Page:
by Furry Girl

10.06.11

Yesterday, I went to check my mail drop, and was happy to see an awesome new postcard from the St James Infirmary, one of my favorite nonprofits.  They provide free healthcare and other services to sex workers and their families in San Francisco, and they need donations from people like you to keep their doors open.

Just like with the SWAAY billboard campaign, the St James Infirmary was rejected by a number of outdoor media companies, like Clear Channel.  (Don't worry, the SWAAY billboard isn't dead, it's just taken ages to find someone willing to accept out money, but we've finally signed a contract and our billboard was sent to the printers this week.  I've been waiting to post about that ordeal until I have a definite launch date to celebrate.)  I'm happy to see American sex workers' rights groups getting on board with the idea that we need to engage the general public, so it's exciting to see this new campaign.

If you're in the Bay Area, the St James Infirmary is having a launch party on October 16th, so go celebrate with some of the most awesome sex workers' rights advocates in the country.

For the link-phobic, here are the lovely ads that will soon be appearing on the San Francisco Muni:

The last one, featuring Cyd, is my personal favorite.

(My only nitpick is that two of the posters mention being a mother as a means of showing the public that we're good people.  I realize that this is probably a smart political tactic, but it will always bother me when parenthood is eagerly thrust forward by "weird" groups - atheists, queers, sex workers - to prove that they deserve to be seen as real human beings.  So, if one is childfree by choice, or remorsefully barren, you deserve equality and human rights less than people who have kids?  But I digress.)





10 Comments

  1. So, if one is childfree by choice, or remorsefully barren, you deserve equality and human rights less than people who have kids?

    Most certainly not. And kindly note are some people who are antinatalists (for philanthropic reasons -- talk about a "weird" group) who also support sex-worker rights.

    Comment by James — October 6, 2011 @ 5:32 pm

  2. James: I got sterilized when I was 22 for ethical reasons, what one could also call philanthropic, I suppose. No matter how much bluster parents like to kick up about how their Little Johnny is going to be such an awesome and enlightened person, every baby you pop out increases your carbon footprint by almost 600%, further destroying the world for *all* life. When every major problem nowadays is directly caused by, or exacerbated by, human overpopulation, you have to be a pretty strange person to think the solution is having more babies. (And it's white middle class first worlders like me who are the biggest source of the over-breeding/over-consuming problem anyway, so I'm not one of those creepy racist anti-breeders who only points blame at brown people having kids.) I could leave a stretch Hummer idling in my driveway all day while roasting Amazon rainforest-destroying steaks over barrels of burning crude oil, and I'd still probably be doing less environmental damage than a liberal organic mommy who shops at Whole Foods and drives a Prius.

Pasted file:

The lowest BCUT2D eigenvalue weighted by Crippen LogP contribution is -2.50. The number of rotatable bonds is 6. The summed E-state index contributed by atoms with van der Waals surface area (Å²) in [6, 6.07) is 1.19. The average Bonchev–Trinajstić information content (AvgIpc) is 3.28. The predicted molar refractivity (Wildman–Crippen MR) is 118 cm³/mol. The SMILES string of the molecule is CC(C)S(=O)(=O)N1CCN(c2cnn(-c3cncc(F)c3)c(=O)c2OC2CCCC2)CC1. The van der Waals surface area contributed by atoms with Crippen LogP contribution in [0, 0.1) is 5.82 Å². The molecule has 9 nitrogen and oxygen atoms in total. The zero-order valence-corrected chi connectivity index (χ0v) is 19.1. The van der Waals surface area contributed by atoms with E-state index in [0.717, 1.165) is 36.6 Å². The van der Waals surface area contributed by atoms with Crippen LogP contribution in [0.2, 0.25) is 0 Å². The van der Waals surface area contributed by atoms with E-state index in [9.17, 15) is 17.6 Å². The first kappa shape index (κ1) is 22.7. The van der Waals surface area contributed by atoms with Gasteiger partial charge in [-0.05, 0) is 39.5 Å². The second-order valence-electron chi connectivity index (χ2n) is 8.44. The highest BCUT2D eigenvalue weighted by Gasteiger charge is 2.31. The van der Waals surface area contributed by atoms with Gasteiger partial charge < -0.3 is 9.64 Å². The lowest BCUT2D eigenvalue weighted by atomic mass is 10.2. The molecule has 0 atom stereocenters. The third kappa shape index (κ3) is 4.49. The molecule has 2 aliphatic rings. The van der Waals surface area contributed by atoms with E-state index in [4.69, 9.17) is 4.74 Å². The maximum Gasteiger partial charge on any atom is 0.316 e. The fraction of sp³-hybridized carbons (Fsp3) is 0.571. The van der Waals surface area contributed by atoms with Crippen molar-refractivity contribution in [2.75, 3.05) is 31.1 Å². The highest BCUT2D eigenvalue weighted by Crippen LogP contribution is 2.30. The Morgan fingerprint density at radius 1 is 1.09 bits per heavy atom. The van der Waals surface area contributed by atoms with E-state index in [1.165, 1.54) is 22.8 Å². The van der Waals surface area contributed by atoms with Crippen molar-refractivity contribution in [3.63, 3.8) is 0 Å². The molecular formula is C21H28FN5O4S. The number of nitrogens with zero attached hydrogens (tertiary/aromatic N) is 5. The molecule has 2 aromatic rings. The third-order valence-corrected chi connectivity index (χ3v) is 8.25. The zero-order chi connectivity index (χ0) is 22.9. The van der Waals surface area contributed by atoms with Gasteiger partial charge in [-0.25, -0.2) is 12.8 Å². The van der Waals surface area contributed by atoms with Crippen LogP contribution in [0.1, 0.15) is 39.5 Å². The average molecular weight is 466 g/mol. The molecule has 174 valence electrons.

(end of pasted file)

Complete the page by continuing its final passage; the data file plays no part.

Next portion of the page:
Comment by Furry Girl — October 6, 2011 @ 6:00 pm

  3. Yes, I knew of your sterilization, and even noted it a while back. I think it's especially admirable that you wrote and published about the experience.

    Comment by James — October 7, 2011 @ 2:38 am

  4. Obviously a well-thought-out campaign. I particularly like the analogy with agriculture. These were clearly written with the target audience's ways of thinking uppermost in mind, which is necessary to effective communication -- something the Occupier movement ought to consider more carefully.

    Comment by Infidel753 — October 7, 2011 @ 7:03 am

  5. Yeah, I really liked the farm work one, too.

    Comment by Timory — October 7, 2011 @ 7:46 am

  6. I think the reason they choose to use motherhood to humanize sex workers is because although not every woman chooses to become a mother, many or most people have mothers (I say many people, because some have been emancipated or have never known a mother figure).

    Just a thought?

    Comment by Mel — October 12, 2011 @ 5:16 pm

  7. Mel: See my original post. " I realize that this is probably a smart political tactic..."

    Comment by Furry Girl — October 12, 2011 @ 5:27 pm

  8. Good campaign and Cyd is as cute as ever ( just in case he reads that ;)
    I actually think that the parallel with the agricultural sector is not the best.
    The argument in countries going for criminalisation of clients is that sex is not a necessity and that you can get it for free. Food is a vital necessity and needs to be produced.
    This is used to attack clients : you actually dont buy sex because you need it, you buy it to assert power over women. It then feeds the whole argument treating sex work as a pilar of patriarchy and that whores make all women rape-able, therefore putting the blame on women not men.

    Comment by Luca Darkholme — November 8, 2011 @ 4:26 pm

  9. Luca: I agree with you in that I don't like the farmwork analogy, because I don't think that government regulation is what sex workers need. I wish we could all get on board with full decrim, rather than legalization frameworks.

    Comment by Furry Girl — November 11, 2011 @ 4:45 pm

  10. Comment by Trackbacks — July 31, 2014 @ 1:28 pm

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